14. Suota, M.J.; Simionatto, E.L.; Scharf, D.R.; Meier, H.F.; Wiggers, V.R. Esterification, Distillation, and Chemical Characterization of Bio-Oil and Its Fractions. Energy Fuels 2019, 33, 9886–9894. [Google Scholar] [CrossRef]
  15. Prabhu, K.N.; Fernandes, P. Determination of Wetting Behavior, Spread Activation Energy, and Quench Severity of Bioquenchants. Met. Mater. Trans. B 2007, 38, 631–640. [Google Scholar] [CrossRef]
  16. Hasan, H.S.; Peet, M.J.; Jalil, J.M.; Bhadeshia, H.K.D.H. Heat transfer coefficients during quenching of steels. Heat Mass Transf. 2010, 47, 315–321. [Google Scholar] [CrossRef]
  17. Hernandez-Morales, B. Cooling: Curve Analysis. In Encyclopedia of Iron, Steel, and Their Alloys, 1st ed.; Taylor& Francis Encyclopedia; Colás, R., Totten, G.E., Eds.; CRC Press: Boca Raton, FL, USA, 2016; pp. 854–874. ISBN 9781351254502. [Google Scholar] [CrossRef]
  18. de Souza, E.C.; Bronzini, C.A.; Gaston, A.; Canale, L.C.F.; Sanchez Sarmiento, G.; Totten, G.E. Temperature dependence of the quenching properties of vegetable oils compared to petroleum oil quenchants. In Proceedings of the International Metallurgy and Materials Congress, IMMC’15, Istanbul, Turkey, 11–13 November 2010; UCTEA Union of Chambers of Engineers and Architectsb of Turkey: Istanbul, Turkey, 2010; pp. 1694–1707. [Google Scholar]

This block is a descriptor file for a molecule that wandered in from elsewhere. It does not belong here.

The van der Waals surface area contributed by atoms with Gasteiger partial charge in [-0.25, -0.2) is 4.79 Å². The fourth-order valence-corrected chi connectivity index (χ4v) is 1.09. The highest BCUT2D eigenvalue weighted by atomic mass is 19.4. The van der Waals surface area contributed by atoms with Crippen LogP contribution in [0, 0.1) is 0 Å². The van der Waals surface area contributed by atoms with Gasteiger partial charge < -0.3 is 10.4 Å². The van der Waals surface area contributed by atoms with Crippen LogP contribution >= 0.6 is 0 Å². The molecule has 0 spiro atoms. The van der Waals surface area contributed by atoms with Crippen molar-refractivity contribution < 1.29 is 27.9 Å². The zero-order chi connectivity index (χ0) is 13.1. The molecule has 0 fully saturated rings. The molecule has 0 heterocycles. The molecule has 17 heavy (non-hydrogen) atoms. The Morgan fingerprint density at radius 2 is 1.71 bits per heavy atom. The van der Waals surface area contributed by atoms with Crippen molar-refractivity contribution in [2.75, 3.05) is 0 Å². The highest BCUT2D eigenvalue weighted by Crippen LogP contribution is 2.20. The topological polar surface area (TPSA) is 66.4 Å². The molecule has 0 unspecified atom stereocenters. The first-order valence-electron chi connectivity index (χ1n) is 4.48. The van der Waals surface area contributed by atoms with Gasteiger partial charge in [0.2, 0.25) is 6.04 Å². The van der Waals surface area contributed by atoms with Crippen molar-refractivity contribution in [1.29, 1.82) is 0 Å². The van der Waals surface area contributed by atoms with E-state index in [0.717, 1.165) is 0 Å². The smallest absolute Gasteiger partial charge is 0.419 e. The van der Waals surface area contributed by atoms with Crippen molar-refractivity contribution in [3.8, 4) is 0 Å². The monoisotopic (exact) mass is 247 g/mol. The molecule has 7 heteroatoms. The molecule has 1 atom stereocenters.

19. Totten, G.E.; Tensi, H.M.; Lainer, K. Performance of Vegetable Oils as a Cooling Medium in Comparison to a Standard Mineral Oil. J. Mater. Eng. Perform. 1999, 8, 409–416. [Google Scholar] [CrossRef]
  20. Uddin, M.N.; Techato, K.; Taweekun, J.; Mofijur, M.; Rasul, M.G.; Mahlia, T.M.I.; Ashrafur, S.M. An Overview of Recent Developments in Biomass Pyrolysis Technologies. Energies 2018, 11, 3115. [Google Scholar] [CrossRef] [Green Version]